FDA fast-tracks NeuroVive's traumatic brain injury drug

Closeup of X-ray photography of human brain

The FDA has fast-tracked a drug to treat severe traumatic brain injury from Swedish pharma NeuroVive, hastening its development and review.

Based in Lund, NeuroVive is developing NeuroSTAT for moderate to severe traumatic brain injury (TBI).

With the Fast Track designation from the FDA, NeuroVive is eligible for more frequent meetings and communication with the FDA during the development process, and feedback on each section of its filing.

Fast Track status is reserved for drugs for serious conditions where there are few or no other options, in order to get the product approved and to patients faster.

NeuroSTAT works by protecting and stabilising mitochondria, which generate energy in most living cells.

The drug aims to prevent the emergence of neurological and functional secondary brain damage after a traumatic brain injury (TBI).

It’s hoped this will lead to increased survival, improved quality of life, and preserved neurological function.

The drug has already shown “favourable properties” in a phase 2 trial that investigated safety, tolerability, and whether the drug passes into the brain, the company said.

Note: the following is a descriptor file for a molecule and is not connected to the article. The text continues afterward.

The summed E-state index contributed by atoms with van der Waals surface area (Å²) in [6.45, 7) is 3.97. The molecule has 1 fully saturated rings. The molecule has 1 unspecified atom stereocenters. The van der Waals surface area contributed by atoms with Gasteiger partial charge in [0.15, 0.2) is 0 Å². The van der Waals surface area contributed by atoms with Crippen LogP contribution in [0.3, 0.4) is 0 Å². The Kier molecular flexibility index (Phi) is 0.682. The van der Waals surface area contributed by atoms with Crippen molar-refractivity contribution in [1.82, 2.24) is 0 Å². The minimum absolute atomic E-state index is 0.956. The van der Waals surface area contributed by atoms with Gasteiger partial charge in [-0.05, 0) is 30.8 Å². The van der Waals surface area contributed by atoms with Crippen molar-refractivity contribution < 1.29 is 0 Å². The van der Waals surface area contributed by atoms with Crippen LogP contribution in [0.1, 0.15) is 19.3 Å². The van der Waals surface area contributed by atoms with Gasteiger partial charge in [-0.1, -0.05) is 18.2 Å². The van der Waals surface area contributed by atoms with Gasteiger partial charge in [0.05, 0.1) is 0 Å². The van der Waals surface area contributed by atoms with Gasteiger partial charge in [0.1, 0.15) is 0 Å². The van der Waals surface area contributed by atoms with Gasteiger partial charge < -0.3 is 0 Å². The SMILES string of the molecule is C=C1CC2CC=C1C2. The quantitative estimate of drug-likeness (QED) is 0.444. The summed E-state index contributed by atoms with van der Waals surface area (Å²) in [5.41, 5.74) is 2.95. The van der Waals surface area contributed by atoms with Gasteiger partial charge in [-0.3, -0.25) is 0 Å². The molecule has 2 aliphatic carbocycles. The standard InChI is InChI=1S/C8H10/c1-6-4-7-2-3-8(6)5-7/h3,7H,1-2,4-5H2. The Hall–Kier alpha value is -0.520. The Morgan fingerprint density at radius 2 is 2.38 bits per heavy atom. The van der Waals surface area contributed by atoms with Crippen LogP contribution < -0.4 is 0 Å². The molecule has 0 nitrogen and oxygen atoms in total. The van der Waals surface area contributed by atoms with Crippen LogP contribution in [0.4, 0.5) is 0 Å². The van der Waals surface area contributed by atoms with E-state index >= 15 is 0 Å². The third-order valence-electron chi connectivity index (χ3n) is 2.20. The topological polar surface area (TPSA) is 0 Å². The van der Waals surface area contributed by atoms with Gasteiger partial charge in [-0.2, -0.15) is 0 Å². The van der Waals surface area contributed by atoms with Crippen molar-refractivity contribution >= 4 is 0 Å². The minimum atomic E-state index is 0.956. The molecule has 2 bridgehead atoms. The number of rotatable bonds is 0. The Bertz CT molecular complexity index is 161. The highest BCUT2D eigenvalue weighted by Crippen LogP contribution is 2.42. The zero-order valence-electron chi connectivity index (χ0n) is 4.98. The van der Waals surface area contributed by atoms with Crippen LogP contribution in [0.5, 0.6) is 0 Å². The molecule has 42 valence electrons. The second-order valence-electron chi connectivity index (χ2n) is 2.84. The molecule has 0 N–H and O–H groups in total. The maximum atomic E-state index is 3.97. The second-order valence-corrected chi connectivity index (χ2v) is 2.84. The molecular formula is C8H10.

Analyses of brain cell damage biomarkers in samples from patients have given a first signal of clinical effect.

In advanced brain cell damage in experimental models at the University of Pennsylvania, there was a 35% decrease in volume of brain injury after NeuroSTAT treatment.

There were also positive changes in brain energy metabolite levels and mitochondrial respiratory function, and decreased generation of reactive oxygen species.

NeuroSTAT also has orphan drug designation in both Europe and the US, which could give it market exclusivity benefits if approved.

There are few options available for TBI, although NeuroSTAT research from Rutgers University in New Jersey offers some hope.

While nearly all other treatments focus on preventing nerve cells from degenerating the scientists at Rutgers suggested that restoring a patient’s memory would also be helpful.

They hope that a protein called cypin could help in this regard by speeding the breakdown of guanine products, protecting neurons from injury and retaining brain function.